(Artificial Eye - Region 'B' - Blu-ray TOP vs. Kino Lorber - Region 'A'- Blu-ray BOTTOM)



(Artificial Eye - Region 'B' - Blu-ray TOP vs. Kino Lorber - Region 'A'- Blu-ray BOTTOM)



(Artificial Eye - Region 'B' - Blu-ray TOP vs. Kino Lorber - Region 'A'- Blu-ray BOTTOM)



(Artificial Eye - Region 'B' - Blu-ray TOP vs. Kino Lorber - Region 'A'- Blu-ray BOTTOM)



Audio :

The AE Blu-ray offers a DTS-HD Master 5.1 at 2009 kbps. Mostly dialogue-driven film - it has hints of separation but everything is of a subtle nature with only a couple of more aggressive instances. There is also a linear PCM stereo track - both in the original French language. The film doesn't test the lossless audio much - but everything is as clear and tight as you might expect from a modern film. There is an original score by Pawel Mykietyn - who has done a lot more film work of late. It benefits from the crisp uncompressed sound. There are optional English subtitles and my Momitsu has identified it as being a region 'B'-locked.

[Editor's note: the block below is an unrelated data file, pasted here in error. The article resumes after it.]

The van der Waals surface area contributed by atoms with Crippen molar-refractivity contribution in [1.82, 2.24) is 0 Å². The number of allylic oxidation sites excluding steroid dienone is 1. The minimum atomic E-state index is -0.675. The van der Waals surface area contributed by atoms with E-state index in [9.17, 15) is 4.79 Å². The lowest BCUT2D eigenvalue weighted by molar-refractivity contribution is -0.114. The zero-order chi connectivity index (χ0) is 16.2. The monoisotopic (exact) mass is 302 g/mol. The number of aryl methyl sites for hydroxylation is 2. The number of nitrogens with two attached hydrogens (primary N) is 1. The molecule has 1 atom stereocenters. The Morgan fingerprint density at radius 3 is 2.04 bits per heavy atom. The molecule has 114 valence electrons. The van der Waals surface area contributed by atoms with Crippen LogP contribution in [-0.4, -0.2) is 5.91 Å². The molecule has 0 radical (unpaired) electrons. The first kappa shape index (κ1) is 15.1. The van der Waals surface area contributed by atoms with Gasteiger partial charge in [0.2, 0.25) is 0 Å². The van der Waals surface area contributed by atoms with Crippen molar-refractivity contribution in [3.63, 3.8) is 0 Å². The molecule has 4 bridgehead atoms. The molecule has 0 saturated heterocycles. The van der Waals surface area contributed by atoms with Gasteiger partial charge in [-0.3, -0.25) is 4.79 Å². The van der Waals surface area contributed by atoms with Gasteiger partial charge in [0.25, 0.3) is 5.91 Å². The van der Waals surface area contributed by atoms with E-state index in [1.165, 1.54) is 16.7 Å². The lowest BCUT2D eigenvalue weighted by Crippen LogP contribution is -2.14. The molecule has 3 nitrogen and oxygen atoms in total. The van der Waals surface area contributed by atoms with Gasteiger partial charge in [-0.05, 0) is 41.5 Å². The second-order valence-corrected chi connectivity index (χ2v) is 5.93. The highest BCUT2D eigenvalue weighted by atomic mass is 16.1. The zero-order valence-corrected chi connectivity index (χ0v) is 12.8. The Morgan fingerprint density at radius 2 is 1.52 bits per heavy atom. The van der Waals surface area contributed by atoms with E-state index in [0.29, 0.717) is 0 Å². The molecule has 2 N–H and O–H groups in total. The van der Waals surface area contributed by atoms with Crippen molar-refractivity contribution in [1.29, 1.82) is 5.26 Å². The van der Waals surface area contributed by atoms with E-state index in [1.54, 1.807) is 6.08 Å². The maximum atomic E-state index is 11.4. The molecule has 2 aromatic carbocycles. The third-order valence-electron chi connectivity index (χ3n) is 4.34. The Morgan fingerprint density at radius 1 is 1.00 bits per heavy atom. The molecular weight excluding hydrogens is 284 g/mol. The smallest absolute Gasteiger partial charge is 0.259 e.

Like wise the audio transfer is too similar to complain. Like the Artificial Eye - the Kino has a options of two lossless track, surround and stereo - both in French. My ears couldn't detect a difference. The optional English subtitles are in a slightly larger font and the disc is region 'A'-locked.


Extras :

We get a 10-minute interview with director Malgorzata Szumowska. She is very forthcoming about the evolution of the film, Binoche's participation etc. As informative as one could expect in 10-minutes.

Slightly less substantial with a couple of trailers - including the NC-17 one - and a stills gallery. Give a minor nod to the UK package, with the director interview, in regard to the supplements.


(Artificial Eye - Region 'B' - Blu-ray LEFT vs. Kino Lorber - Region 'A'- Blu-ray RIGHT)